Referring now to FIGURES 2-6, wherein the housing 12 is indicated in dotted outline, the device 10 is comprised of a horizontally disposed base plate 30 having four support feet 32. A pair of parallel, upright support plates 34 and 36 are connected to the base plate 30 by angle members 38 and 39, respectively. An electrical Contact drum 40 is disposed in a generally horizontal position and is connected to a suitable drive shaft (not illustrated) which extends through and is journaled in the upright support plate 36 and in the upright support plate 34. The contact drum 40 may conveniently be fabricated from a length of electrically-conductive tubular material which is keyed to the drive shaft previously mentioned but not illustrated by plastic inserts 44 and 46 which may also form guide shoulders for a program belt presently to be described. The drive shaft of the contact drum 49 is driven by a constant speed electric motor 48 and a suitable drive train 50. The conductive material of the drum 40 is connected to ground by any suitable means (not illustrated), as will hereafter be described in greater detail. A tension drum 52 is disposed generally parallel to the contact drum 40 and is journaled for rotation upon an axle 54 by a pair of plastic inserts 56 and 58, which also provide guide shoulders for the program belt member 47. The ends of the axle 54 extend through elongated slots 60 in the upright support plates 34 and 36, only the slot60 in the support plate 36 being il- 3 ustrated in FIGURE 4. A pair of tension springs 62 ,nd 64 are connected to the ends of the axle 54 for mainaining the program belt 47 taut.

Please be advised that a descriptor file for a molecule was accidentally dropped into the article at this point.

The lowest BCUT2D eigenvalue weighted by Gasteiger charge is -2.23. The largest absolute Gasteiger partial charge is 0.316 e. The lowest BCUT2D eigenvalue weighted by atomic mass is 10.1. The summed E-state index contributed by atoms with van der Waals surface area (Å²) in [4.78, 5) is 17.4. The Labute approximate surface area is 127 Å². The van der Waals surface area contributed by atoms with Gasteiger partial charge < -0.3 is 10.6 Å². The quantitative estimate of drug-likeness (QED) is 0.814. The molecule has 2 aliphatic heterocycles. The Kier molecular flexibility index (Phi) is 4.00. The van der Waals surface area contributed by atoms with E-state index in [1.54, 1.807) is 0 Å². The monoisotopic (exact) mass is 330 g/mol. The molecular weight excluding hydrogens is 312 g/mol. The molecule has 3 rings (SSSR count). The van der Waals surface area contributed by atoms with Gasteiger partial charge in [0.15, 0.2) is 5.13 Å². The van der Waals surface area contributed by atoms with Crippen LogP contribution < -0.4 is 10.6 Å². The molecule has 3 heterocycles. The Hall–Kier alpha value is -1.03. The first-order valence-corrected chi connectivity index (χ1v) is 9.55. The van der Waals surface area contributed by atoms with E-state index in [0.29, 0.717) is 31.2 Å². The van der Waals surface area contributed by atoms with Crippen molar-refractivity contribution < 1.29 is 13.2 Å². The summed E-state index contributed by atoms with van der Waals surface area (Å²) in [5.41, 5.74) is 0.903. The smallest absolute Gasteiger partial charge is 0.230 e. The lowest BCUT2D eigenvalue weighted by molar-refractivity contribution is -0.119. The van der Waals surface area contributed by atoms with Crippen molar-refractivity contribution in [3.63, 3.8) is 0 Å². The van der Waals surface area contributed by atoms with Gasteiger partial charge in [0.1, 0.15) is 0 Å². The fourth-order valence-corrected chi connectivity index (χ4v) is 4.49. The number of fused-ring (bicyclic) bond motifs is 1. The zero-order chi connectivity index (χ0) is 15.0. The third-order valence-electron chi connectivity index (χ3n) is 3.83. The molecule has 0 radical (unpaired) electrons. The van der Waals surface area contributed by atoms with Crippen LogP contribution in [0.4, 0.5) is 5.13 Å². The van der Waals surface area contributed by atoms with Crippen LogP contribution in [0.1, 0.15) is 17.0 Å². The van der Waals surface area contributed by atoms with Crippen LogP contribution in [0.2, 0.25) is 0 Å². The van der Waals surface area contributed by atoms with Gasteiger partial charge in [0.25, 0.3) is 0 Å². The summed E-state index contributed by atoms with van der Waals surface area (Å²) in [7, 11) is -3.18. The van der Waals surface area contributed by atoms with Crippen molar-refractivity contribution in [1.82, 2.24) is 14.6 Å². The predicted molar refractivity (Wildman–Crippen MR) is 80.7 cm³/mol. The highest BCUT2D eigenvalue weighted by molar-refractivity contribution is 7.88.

The program belt 47 is endless and passes around both he contact drum 40 and the tension drum 52. The program belt 47 is fabricated from any suitable flexible, non- :onductive material such as Mylar plastic or the like, and s provided with a plurality of rows of apertures 63 which orm a plurality of program tracks 65 disposed in sidey-side relationship normal to the drums 40 and 52. The )rogram tracks 65 are programmed to produce the desired equence of pulses by placing short strips of nonconluctive, adhesive tape over certain apertures, as will resently be described in greater detail. Although the ilustrated construction of the belt 47 is the preferred emiodiment lbecause the belt 47 can be used over and over :ven though the programs of the various program tracks tre changed, it will be appreciated that the belt 47 could )e permanently lperforated to provide the necessary aperures.